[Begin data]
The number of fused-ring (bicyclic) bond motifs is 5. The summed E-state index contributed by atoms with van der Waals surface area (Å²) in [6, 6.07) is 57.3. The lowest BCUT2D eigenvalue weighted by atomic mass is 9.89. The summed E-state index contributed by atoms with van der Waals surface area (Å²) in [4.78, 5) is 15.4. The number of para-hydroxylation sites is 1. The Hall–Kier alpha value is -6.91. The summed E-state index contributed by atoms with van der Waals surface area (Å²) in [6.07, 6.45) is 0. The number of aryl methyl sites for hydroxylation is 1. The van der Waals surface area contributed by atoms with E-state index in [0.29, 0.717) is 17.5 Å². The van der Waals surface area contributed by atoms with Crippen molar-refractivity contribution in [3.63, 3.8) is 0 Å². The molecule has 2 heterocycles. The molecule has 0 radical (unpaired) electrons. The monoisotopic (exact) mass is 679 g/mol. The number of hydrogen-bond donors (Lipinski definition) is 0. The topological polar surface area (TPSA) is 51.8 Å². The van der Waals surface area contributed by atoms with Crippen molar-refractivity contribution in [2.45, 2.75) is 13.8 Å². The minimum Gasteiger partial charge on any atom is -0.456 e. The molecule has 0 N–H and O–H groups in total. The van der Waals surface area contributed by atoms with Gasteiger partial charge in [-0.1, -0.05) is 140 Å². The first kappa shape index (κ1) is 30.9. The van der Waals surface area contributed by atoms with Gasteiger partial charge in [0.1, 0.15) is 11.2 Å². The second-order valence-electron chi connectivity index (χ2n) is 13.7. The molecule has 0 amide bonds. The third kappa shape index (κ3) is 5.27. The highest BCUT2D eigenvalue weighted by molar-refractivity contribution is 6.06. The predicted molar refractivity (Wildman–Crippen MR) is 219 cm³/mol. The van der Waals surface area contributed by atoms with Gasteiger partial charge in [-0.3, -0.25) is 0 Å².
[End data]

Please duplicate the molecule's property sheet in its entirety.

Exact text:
The number of fused-ring (bicyclic) bond motifs is 5. The summed E-state index contributed by atoms with van der Waals surface area (Å²) in [6, 6.07) is 57.3. The lowest BCUT2D eigenvalue weighted by atomic mass is 9.89. The summed E-state index contributed by atoms with van der Waals surface area (Å²) in [4.78, 5) is 15.4. The number of para-hydroxylation sites is 1. The Hall–Kier alpha value is -6.91. The summed E-state index contributed by atoms with van der Waals surface area (Å²) in [6.07, 6.45) is 0. The number of aryl methyl sites for hydroxylation is 1. The van der Waals surface area contributed by atoms with E-state index in [0.29, 0.717) is 17.5 Å². The van der Waals surface area contributed by atoms with Crippen molar-refractivity contribution in [3.63, 3.8) is 0 Å². The molecule has 2 heterocycles. The molecule has 0 radical (unpaired) electrons. The monoisotopic (exact) mass is 679 g/mol. The number of hydrogen-bond donors (Lipinski definition) is 0. The topological polar surface area (TPSA) is 51.8 Å². The van der Waals surface area contributed by atoms with Crippen molar-refractivity contribution in [2.45, 2.75) is 13.8 Å². The minimum Gasteiger partial charge on any atom is -0.456 e. The molecule has 0 N–H and O–H groups in total. The van der Waals surface area contributed by atoms with Gasteiger partial charge in [-0.1, -0.05) is 140 Å². The first kappa shape index (κ1) is 30.9. The van der Waals surface area contributed by atoms with Gasteiger partial charge in [0.1, 0.15) is 11.2 Å². The second-order valence-electron chi connectivity index (χ2n) is 13.7. The molecule has 0 amide bonds. The third kappa shape index (κ3) is 5.27. The highest BCUT2D eigenvalue weighted by molar-refractivity contribution is 6.06. The predicted molar refractivity (Wildman–Crippen MR) is 219 cm³/mol. The van der Waals surface area contributed by atoms with Gasteiger partial charge in [-0.3, -0.25) is 0 Å².